I'm back to using the airbrush and now we can look at its Options Palette. As I said above, I try to use a low opacity level if possible. While working on this image I rarely went above 30%.

Notice I've selected the Lighten Mode. The airbrush will look at the color information where you're painting. Pixels darker than the brush's color are replaced, and pixels lighter than the color do not change. While working on this image I switched pretty frequently between the Lighten, Darken, and Normal Modes. Darken is the opposite of lighten, believe it or not. It will only change the pixels that are lighter than your sampled color. Normal mode ignores color info and simple paints your sampled color, affecting all pixels where you paint.

In the image at the left, I've turned off the underlying layers, including the image, so that you can see what some of the brushing looks like on the hat area we saw above. I used little spurts of airbrushing so as to put just enough paint necessary to cover the imperfections. Airbrushing will look like ... well, airbrushing. So you don't want too much of it. You can see in the image below it (where all layers are visible again) that the hat has been fixed.

Now let's fix the wound on the doggie. I used the airbrush Lighten Mode in when I was working at the top of the scratch and painting with colors sampled from the dog's "white" fur. Down lower, on the dark nose I painted in the Darken Mode (because the scratch was lighter than the nose, and I didn't want to unnecessarily paint any of the nose.)

You can see in the bottom image how this area turned out.

Well, all that brush really took a while and you just got to see the highlights. You can see the top of my Layers palette to the left. Remember, when you're altering an image it's best to do so on a separate layer. That way, you can easily return to the original state if needed. I'll merge my cloning and airbrushing layers together after I do one last thing. Airbrushing has a very soft, blurry look to it and at times it will stand out. We want to fool everyone into thinking no retouching has been done to the image so to make the brushing look more like the image's natural pixels I'll apply a filter.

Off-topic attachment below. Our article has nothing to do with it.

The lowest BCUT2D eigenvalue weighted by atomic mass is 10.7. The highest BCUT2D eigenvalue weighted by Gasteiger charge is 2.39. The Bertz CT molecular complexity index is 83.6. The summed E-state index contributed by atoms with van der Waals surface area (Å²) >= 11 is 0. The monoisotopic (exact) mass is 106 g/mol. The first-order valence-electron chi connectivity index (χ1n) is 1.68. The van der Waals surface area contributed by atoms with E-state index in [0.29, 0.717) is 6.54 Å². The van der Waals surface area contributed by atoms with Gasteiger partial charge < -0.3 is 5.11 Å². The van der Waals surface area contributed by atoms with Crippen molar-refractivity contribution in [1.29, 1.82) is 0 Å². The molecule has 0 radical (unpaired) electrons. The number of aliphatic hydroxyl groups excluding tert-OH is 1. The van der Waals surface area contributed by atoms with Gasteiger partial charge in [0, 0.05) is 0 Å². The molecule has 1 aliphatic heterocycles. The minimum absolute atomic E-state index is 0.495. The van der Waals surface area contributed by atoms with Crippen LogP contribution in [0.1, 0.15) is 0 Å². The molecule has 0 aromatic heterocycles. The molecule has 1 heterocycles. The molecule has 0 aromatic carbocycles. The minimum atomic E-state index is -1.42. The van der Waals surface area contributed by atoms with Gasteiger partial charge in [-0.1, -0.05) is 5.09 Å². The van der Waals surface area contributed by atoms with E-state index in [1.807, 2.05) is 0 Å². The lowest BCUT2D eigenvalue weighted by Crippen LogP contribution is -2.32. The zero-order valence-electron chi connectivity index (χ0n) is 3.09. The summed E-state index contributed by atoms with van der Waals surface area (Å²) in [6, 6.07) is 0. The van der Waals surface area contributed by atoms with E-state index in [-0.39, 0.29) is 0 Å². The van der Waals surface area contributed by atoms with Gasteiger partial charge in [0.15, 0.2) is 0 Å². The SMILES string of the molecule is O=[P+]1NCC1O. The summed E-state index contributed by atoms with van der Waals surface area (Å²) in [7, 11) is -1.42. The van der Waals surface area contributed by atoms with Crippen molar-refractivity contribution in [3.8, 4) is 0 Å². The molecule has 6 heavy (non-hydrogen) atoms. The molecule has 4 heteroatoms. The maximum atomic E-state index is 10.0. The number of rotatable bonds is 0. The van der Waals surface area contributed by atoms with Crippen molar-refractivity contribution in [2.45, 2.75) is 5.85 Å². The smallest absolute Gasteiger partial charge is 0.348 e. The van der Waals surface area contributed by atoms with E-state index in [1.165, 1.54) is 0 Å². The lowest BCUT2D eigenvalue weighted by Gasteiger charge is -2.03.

Filter: Noise: Add Noise... alters pixels by introducing randomly distributed color levels. The area looks less smooth. There's a slider box to control how much noise you put in. I did the least possible amount. Like any alteration to the image, I don't want my work to show.

Well, this step took a bit more skill and an eye for detail than simply applying the Dust & Scratches... filter. These skills will come with practice. I'm always finding evidence of retouching in magazine advertisements. Start seeing if you can spot things that don't look quite right and you'll develop a discriminating eye. Your Photoshop work will improve as you become more visually critical. The differences between the two images to the left (the bottom one is the newest) will be very hard to notice at this size, but look closely. I painted a little more highlight on the brim of the hat, got rid of a blade of grass that was on the dog's back, and did some airbrushing on the boy's complexion, among other things.

Almost done. I've got one more mile of retouching to go before I sleep. I'm going to change the background of this image to suit my twisted compositional desires.